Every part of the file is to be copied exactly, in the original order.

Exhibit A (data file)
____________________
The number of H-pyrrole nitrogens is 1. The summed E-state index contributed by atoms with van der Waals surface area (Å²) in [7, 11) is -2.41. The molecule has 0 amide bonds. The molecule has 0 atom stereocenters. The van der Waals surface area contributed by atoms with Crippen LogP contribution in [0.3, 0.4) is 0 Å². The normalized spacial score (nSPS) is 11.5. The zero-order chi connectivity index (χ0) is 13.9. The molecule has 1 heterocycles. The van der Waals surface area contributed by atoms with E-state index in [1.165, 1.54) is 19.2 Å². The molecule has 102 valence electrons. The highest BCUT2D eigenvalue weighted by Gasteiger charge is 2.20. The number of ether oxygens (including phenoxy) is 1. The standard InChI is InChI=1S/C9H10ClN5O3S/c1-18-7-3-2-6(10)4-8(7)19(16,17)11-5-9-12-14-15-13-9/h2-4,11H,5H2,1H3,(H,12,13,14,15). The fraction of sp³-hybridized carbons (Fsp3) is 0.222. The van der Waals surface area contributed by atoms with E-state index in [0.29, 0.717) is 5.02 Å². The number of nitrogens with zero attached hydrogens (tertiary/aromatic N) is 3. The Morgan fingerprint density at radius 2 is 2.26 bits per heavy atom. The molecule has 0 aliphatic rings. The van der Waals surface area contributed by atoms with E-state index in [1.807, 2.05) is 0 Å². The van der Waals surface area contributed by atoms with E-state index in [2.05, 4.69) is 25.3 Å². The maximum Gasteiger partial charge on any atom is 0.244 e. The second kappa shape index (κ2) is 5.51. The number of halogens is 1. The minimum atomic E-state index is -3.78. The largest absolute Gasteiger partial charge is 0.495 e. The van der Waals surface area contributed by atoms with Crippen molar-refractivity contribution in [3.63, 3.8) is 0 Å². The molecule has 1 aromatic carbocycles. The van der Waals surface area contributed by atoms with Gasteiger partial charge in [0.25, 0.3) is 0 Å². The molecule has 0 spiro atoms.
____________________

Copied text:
The number of H-pyrrole nitrogens is 1. The summed E-state index contributed by atoms with van der Waals surface area (Å²) in [7, 11) is -2.41. The molecule has 0 amide bonds. The molecule has 0 atom stereocenters. The van der Waals surface area contributed by atoms with Crippen LogP contribution in [0.3, 0.4) is 0 Å². The normalized spacial score (nSPS) is 11.5. The zero-order chi connectivity index (χ0) is 13.9. The molecule has 1 heterocycles. The van der Waals surface area contributed by atoms with E-state index in [1.165, 1.54) is 19.2 Å². The molecule has 102 valence electrons. The highest BCUT2D eigenvalue weighted by Gasteiger charge is 2.20. The number of ether oxygens (including phenoxy) is 1. The standard InChI is InChI=1S/C9H10ClN5O3S/c1-18-7-3-2-6(10)4-8(7)19(16,17)11-5-9-12-14-15-13-9/h2-4,11H,5H2,1H3,(H,12,13,14,15). The fraction of sp³-hybridized carbons (Fsp3) is 0.222. The van der Waals surface area contributed by atoms with E-state index in [0.29, 0.717) is 5.02 Å². The number of nitrogens with zero attached hydrogens (tertiary/aromatic N) is 3. The Morgan fingerprint density at radius 2 is 2.26 bits per heavy atom. The molecule has 0 aliphatic rings. The van der Waals surface area contributed by atoms with E-state index in [1.807, 2.05) is 0 Å². The van der Waals surface area contributed by atoms with E-state index in [2.05, 4.69) is 25.3 Å². The maximum Gasteiger partial charge on any atom is 0.244 e. The second kappa shape index (κ2) is 5.51. The number of halogens is 1. The minimum atomic E-state index is -3.78. The largest absolute Gasteiger partial charge is 0.495 e. The van der Waals surface area contributed by atoms with Crippen molar-refractivity contribution in [3.63, 3.8) is 0 Å². The molecule has 1 aromatic carbocycles. The van der Waals surface area contributed by atoms with Gasteiger partial charge in [0.25, 0.3) is 0 Å². The molecule has 0 spiro atoms.